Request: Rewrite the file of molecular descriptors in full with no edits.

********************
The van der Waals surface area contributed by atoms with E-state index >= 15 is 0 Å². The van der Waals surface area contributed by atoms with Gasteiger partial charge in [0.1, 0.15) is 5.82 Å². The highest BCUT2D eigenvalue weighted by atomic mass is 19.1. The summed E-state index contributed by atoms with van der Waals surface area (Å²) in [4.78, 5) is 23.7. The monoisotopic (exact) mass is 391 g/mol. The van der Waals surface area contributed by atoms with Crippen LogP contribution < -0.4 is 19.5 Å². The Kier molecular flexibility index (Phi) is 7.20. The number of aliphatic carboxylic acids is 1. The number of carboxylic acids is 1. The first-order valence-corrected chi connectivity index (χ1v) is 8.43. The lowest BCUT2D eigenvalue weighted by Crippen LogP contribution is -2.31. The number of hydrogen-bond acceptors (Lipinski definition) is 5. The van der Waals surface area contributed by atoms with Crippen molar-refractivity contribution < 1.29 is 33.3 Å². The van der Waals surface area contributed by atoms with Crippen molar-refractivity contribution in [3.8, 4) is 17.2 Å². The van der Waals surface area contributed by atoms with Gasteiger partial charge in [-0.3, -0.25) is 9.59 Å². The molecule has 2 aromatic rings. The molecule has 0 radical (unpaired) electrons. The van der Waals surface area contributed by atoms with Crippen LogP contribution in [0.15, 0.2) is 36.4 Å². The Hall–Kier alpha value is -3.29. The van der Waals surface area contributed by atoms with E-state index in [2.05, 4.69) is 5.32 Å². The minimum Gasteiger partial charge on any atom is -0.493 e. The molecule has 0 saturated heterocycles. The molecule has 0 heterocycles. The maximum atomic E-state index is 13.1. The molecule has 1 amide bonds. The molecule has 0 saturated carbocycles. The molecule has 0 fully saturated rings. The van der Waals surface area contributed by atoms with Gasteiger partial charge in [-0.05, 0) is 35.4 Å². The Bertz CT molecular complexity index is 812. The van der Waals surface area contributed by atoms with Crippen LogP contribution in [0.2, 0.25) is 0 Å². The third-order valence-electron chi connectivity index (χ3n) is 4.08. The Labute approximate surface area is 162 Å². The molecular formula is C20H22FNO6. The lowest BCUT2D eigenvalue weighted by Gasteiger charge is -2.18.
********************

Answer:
The van der Waals surface area contributed by atoms with E-state index >= 15 is 0 Å². The van der Waals surface area contributed by atoms with Gasteiger partial charge in [0.1, 0.15) is 5.82 Å². The highest BCUT2D eigenvalue weighted by atomic mass is 19.1. The summed E-state index contributed by atoms with van der Waals surface area (Å²) in [4.78, 5) is 23.7. The monoisotopic (exact) mass is 391 g/mol. The van der Waals surface area contributed by atoms with Crippen LogP contribution < -0.4 is 19.5 Å². The Kier molecular flexibility index (Phi) is 7.20. The number of aliphatic carboxylic acids is 1. The number of carboxylic acids is 1. The first-order valence-corrected chi connectivity index (χ1v) is 8.43. The lowest BCUT2D eigenvalue weighted by Crippen LogP contribution is -2.31. The number of hydrogen-bond acceptors (Lipinski definition) is 5. The van der Waals surface area contributed by atoms with Crippen molar-refractivity contribution < 1.29 is 33.3 Å². The van der Waals surface area contributed by atoms with Crippen molar-refractivity contribution in [3.8, 4) is 17.2 Å². The van der Waals surface area contributed by atoms with Gasteiger partial charge in [-0.3, -0.25) is 9.59 Å². The molecule has 2 aromatic rings. The molecule has 0 radical (unpaired) electrons. The van der Waals surface area contributed by atoms with Crippen LogP contribution in [0.15, 0.2) is 36.4 Å². The Hall–Kier alpha value is -3.29. The van der Waals surface area contributed by atoms with E-state index in [2.05, 4.69) is 5.32 Å². The minimum Gasteiger partial charge on any atom is -0.493 e. The molecule has 0 saturated heterocycles. The molecule has 0 heterocycles. The maximum atomic E-state index is 13.1. The molecule has 1 amide bonds. The molecule has 0 saturated carbocycles. The molecule has 0 fully saturated rings. The van der Waals surface area contributed by atoms with Gasteiger partial charge in [-0.05, 0) is 35.4 Å². The Bertz CT molecular complexity index is 812. The van der Waals surface area contributed by atoms with Crippen LogP contribution in [0.2, 0.25) is 0 Å². The third-order valence-electron chi connectivity index (χ3n) is 4.08. The Labute approximate surface area is 162 Å². The molecular formula is C20H22FNO6. The lowest BCUT2D eigenvalue weighted by Gasteiger charge is -2.18.